Big banks loaned money to an oil giant under the guise of 'sustainability' — and more tales of Wall Street greenwashing | WHAT REALLY HAPPENED

Big banks loaned money to an oil giant under the guise of 'sustainability' — and more tales of Wall Street greenwashing

Fourteen months ago, Larry Fink, the CEO of BlackRock, the world's largest money manager, wrote a letter warning that climate change was on the verge of "fundamentally reshaping" the financial sector. The crux of his message was that the finance sector would have an effect on preventing climate change, if only it changed who and what it invested in.

His words proved somewhat prophetic. Last month, Wells Fargo rounded out the list of Wall Street giants that have since committed to align their business model with the Paris Agreement, an international environmental accord.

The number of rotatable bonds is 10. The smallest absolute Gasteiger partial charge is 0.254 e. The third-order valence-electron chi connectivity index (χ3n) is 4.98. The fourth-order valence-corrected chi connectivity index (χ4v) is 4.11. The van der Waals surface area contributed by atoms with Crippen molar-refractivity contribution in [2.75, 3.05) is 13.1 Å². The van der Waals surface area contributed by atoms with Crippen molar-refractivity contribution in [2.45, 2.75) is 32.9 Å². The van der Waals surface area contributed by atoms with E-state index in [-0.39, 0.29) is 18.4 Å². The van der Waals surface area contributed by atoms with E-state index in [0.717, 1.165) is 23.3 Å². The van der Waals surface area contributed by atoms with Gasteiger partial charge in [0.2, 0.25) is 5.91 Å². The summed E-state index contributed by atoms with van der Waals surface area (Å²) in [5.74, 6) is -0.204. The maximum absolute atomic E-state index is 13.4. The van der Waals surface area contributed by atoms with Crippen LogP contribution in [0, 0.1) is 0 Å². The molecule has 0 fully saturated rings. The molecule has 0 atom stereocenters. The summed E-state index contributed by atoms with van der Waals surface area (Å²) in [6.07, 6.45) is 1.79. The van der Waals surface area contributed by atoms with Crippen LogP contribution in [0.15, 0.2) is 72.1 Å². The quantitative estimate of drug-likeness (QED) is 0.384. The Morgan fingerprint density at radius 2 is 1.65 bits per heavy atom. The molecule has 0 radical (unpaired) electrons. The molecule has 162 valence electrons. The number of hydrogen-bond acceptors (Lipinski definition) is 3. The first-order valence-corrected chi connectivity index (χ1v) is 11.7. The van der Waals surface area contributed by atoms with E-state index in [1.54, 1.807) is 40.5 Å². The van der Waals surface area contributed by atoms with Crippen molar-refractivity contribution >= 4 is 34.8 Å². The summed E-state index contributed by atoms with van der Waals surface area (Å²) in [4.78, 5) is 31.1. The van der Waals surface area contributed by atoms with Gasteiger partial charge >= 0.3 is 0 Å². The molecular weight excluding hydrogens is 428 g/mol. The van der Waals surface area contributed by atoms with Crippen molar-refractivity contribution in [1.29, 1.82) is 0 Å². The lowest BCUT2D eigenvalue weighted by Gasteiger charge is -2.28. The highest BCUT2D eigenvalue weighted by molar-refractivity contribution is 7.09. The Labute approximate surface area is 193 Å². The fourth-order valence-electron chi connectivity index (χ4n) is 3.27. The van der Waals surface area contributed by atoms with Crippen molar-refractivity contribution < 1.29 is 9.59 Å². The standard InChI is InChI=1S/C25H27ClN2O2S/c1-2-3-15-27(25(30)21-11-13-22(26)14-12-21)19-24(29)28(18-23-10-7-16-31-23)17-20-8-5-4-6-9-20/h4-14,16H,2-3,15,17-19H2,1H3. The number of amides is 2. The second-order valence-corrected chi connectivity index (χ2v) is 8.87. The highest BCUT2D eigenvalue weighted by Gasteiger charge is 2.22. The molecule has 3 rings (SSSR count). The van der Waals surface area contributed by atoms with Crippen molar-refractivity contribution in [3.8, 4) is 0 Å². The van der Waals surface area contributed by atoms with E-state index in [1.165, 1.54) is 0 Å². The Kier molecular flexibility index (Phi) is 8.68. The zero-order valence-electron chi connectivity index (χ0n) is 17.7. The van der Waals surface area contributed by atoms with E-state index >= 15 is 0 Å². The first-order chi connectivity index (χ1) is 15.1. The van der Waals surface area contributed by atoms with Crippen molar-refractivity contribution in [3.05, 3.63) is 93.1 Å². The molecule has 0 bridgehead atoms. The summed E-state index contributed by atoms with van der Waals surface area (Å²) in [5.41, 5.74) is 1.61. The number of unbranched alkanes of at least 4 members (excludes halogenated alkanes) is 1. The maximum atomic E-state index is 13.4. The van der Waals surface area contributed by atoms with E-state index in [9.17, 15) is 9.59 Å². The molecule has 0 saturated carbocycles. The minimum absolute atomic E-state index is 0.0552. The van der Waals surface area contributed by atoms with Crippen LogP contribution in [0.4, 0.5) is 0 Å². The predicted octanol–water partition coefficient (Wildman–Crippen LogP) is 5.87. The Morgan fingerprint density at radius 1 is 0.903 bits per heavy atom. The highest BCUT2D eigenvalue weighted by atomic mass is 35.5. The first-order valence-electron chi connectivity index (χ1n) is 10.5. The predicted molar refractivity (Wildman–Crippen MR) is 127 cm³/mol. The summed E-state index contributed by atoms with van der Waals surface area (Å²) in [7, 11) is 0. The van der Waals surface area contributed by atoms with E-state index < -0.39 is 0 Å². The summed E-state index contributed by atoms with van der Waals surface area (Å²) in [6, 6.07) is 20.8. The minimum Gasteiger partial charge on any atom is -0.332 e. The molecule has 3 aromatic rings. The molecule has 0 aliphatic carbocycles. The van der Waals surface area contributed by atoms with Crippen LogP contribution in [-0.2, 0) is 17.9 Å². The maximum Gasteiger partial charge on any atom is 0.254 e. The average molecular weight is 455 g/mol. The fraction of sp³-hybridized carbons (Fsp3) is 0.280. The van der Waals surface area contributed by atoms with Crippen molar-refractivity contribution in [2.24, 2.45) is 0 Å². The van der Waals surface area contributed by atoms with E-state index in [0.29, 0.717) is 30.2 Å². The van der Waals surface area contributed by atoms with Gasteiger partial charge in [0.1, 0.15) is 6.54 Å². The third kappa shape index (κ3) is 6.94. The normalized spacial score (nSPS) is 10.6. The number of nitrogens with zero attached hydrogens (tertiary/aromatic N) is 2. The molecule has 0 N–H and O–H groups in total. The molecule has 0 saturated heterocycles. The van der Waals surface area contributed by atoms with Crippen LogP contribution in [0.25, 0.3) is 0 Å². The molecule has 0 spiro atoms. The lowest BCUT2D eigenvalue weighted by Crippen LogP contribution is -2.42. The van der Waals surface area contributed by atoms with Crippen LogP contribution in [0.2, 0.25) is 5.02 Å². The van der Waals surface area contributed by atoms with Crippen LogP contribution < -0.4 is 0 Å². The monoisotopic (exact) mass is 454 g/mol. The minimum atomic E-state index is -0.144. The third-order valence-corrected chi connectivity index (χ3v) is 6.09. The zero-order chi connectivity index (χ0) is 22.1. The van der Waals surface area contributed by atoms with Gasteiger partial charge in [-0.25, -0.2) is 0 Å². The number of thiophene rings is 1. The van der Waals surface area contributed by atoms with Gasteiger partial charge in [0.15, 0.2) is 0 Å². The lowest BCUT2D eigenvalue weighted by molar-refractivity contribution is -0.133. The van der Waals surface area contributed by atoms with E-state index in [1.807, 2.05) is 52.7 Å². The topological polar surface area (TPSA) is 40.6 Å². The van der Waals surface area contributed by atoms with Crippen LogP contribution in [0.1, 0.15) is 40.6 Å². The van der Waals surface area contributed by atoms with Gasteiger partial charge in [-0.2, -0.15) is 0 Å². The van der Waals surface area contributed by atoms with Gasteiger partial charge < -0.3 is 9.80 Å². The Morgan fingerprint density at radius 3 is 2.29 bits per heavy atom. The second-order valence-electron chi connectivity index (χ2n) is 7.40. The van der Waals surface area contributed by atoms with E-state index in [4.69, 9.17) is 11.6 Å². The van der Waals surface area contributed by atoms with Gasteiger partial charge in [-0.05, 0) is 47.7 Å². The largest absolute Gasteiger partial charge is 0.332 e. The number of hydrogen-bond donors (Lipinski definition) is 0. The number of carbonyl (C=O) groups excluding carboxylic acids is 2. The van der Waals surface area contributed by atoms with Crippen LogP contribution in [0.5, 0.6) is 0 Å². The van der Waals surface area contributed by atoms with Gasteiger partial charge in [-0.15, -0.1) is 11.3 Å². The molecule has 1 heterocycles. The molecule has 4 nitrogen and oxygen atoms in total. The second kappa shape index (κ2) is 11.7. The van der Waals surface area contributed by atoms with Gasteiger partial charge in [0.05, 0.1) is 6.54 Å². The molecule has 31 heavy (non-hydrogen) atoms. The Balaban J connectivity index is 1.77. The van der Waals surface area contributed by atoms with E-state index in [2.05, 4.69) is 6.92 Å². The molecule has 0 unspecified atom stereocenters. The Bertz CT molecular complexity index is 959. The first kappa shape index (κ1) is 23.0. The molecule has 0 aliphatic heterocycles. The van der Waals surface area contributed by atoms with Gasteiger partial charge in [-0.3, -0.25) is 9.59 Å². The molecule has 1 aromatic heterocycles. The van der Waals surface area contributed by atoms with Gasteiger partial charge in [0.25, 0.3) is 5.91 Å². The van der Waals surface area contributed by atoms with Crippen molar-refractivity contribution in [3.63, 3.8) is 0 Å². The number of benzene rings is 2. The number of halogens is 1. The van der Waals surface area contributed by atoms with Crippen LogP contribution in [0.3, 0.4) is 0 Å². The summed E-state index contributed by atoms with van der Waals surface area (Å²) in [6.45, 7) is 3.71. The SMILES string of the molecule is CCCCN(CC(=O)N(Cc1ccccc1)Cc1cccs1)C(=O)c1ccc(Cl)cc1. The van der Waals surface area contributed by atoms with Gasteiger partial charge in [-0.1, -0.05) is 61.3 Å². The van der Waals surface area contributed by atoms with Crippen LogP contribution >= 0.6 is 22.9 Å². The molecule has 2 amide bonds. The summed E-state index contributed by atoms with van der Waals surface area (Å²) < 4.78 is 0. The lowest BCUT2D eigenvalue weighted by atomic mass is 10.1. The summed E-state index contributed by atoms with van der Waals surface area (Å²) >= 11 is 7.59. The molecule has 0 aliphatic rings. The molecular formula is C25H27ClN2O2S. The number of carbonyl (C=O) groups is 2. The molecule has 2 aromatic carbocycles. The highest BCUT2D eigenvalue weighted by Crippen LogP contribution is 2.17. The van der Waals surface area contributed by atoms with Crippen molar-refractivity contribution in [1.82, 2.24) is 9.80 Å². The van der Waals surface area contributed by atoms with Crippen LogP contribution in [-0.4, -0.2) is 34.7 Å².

This should please everyone concerned about climate change. Yet there is a danger that the financial sector now gets credit for acting on climate, when, in fact, it hasn't even begun to do what is necessary.

Yes, nearly all of the country's biggest banks have now committed to achieve "net-zero" climate emissions by 2050. But, at the same time, those same banks are continuing to loan trillions to the companies most responsible for causing climate change. As a major new report shows, since the Paris Agreement was signed in late 2015, JPMorgan Chase alone has loaned more than $317 billion to fossil fuel corporations. Even by the standards of oil companies, that is a lot of money; indeed, it's more than the market capitalization of Chevron and BP combined.

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